By David Zhang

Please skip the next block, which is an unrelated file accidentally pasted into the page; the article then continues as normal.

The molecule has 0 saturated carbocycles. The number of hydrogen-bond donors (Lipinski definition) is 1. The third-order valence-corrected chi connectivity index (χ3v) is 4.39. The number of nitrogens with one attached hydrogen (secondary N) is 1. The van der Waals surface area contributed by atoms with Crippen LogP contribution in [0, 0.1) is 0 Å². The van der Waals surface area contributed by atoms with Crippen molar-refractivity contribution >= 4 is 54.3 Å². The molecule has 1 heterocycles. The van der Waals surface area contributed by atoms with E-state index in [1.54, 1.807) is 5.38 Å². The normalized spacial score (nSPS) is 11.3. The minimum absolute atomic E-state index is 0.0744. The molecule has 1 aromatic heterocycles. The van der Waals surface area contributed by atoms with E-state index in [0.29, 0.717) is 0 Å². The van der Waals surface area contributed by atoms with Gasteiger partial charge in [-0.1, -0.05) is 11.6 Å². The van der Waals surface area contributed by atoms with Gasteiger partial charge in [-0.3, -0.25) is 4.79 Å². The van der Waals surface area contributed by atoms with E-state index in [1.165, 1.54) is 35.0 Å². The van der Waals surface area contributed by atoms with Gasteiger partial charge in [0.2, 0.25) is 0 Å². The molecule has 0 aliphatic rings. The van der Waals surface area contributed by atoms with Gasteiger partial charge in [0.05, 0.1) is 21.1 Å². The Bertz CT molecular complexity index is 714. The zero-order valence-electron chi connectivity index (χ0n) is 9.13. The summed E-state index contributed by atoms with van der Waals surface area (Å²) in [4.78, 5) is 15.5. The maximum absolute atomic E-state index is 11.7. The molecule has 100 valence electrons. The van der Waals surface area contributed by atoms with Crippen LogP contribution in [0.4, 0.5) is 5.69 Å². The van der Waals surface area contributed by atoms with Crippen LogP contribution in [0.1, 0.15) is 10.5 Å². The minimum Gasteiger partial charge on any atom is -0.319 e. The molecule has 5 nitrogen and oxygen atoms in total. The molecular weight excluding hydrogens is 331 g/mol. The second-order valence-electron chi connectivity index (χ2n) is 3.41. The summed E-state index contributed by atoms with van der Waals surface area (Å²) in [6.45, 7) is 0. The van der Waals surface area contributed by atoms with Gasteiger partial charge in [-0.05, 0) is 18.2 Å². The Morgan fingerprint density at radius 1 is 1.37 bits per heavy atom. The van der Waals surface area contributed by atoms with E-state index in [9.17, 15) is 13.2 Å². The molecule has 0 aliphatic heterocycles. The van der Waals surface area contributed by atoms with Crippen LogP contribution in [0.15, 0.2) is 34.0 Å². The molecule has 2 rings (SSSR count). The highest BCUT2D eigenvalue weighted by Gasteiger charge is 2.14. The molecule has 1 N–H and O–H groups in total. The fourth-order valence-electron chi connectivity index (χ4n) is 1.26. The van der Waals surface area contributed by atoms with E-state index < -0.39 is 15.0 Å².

Since the end of the civil war, a horrifically bloody battle over the disparity in the North and South caused by the polarizing issue of slavery. In 1864, the war was over, but that did not do much to help former slaves, as well as free blacks. They still faced egregious amounts of discrimination and even violence. They were forced into sharecropping, segregated by the Jim Crow laws, and degraded by minstrel shows. The most symbolic of these atrocities, however, was lynching. The process was the epitome of injustice, a reflection of the racist attitudes of the time. A black person would be accused of a crime, usually without proof, and a mob of people would kill them during the night, usually through hanging. This was usually done under the auspices of officers. Ida B. Wells was a black writer who tracked over 500 of these cases, documented them, and reported it to the people. During the 1900s, there were attempts to outlaw these practices and begin to strictly enforce their prevention. These were constantly impeded, and in the end, the proposed bills were never passed, consigned to oblivion. 120 years later, both houses of Congress have passed an anti-lynching bill, the Emmett Till Antilynching Act. “We are one step closer to finally outlawing this heinous practice and achieving justice for over 4,000 victims of lynching,” said Bobby Rush, a Democrat Representative. Once it is signed into law by the president, lynching will officially become a federal hate crime. This is one step forward for our country, which has been filled with grievances since it is conception, and can only slowly work to resolve and remember what had once passed and commemorate the efforts of those who have worked to remedy it.